Tag Archives: research

Getting it Right


Writing and ResearchWriting.  What a challenge. Whether you write fiction or non-fiction, facts are part of your writing.  If your work is not accurate, someone will catch your mistake and you will hear about it!  For the nonfiction writer truth and accuracy must be adhered to.  Since readers may not be able to discern the difference, the nonfiction writer assumes this responsibility – and the accompanying accountability.

Many writers refer to and utilize historical facts, experts, interviews and research.  You must be aware of copyright issues, of individuals that claim expertise but are not experts, plagiarism, and the authenticity of memoir writing.The Everything Guide

The Everything Guide to Writing Nonfiction by Richard D. Bank covers many of these issues and can be useful not only to the non-fiction writer, but any writer needing to address these concerns.  If you do your own research then look to The Craft of Research by Wayne Booth, Gregory Colomb and Joseph Williams, or The Complete Idiot’s Guide to Research Methods by Laurie E. Rozakis, Ph.D. (definitely written with me in mind.)

For tidbits of historical facts look into The Timetables of History – A Horizontal Linkage of People and Events by Bernard Grun and  The Reader’s Companion to American History  edited by Eric Foner & John A. Garraty.

The Timetables of HistoryThese are just a few references on my bookshelf.  Do keep in mind however, that just because information is published, even in a scholarly work – and may even be on the New York Times bestseller list, this does not mean that everything is the truth. (Or, I got it off the Internet so it must be true!) Legends can and are perpetuated and digging for the truth can reveal some very interesting and revealing reasons for misinformation in original documents and memoirs.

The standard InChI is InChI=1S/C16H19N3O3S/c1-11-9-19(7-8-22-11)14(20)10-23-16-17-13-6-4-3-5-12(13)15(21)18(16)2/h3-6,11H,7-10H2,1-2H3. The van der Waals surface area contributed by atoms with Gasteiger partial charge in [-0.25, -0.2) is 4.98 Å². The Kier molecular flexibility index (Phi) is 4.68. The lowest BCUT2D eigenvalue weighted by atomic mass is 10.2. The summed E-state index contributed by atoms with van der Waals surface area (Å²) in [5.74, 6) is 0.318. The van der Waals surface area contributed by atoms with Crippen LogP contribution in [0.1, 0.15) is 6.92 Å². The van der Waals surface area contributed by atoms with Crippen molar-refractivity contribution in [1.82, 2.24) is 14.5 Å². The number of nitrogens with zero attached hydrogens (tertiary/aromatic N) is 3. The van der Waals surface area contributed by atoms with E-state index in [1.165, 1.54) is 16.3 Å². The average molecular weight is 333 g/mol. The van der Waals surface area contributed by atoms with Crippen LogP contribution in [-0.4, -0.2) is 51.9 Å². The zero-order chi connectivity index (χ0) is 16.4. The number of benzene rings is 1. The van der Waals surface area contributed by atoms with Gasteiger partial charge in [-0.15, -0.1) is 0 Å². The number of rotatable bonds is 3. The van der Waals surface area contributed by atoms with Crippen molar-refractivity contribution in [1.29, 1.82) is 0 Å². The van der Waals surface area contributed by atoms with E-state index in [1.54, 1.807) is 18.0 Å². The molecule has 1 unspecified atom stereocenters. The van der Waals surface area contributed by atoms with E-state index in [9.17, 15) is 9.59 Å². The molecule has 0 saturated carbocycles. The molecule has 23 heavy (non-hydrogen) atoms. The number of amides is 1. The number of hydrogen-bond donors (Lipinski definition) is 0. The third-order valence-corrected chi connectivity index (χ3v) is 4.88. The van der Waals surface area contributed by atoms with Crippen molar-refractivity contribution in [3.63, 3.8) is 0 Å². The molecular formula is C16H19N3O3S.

So, writers beware – because these days readers are very aware.

What is your biggest challenge in getting it right in your own writing?

Donna Otto

 

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Filed under memoir, methods, organizing, research, writing advise

A New Tool for Internet Research


As a writer, I’m always looking for ideas that help keep me organized, especially if they don’t involve an excess of paper. I like my research readily available, but I hate to have to carry a huge notebook around with me, with reams of paper wasted because I wanted to print out one paragraph, and ended up with everything on the website.

My new answer is Pinterest.com. Yes, I got hooked a few months ago on the site, and have since “pinned” all sorts of crafts and recipes that I will never try. But then I had this great realization. It’s basically a site that holds hundreds of bookmarks organized in categories with visual cues. Hmm… I can use something like that.

I tried it. First, I created a board with my novel’s title. Then I searched for pictures of people who I “cast” as characters for my novel, and I pinned them. Now if I can’t remember what color eyes my antagonist has, I just pull up his photo, and voila!

My novel takes place in Paris, in several well-known parts of the city, as well as the less-recognizable areas. A few websites pinned, and I have detailed descriptions of bridges, hotels, shops and museums.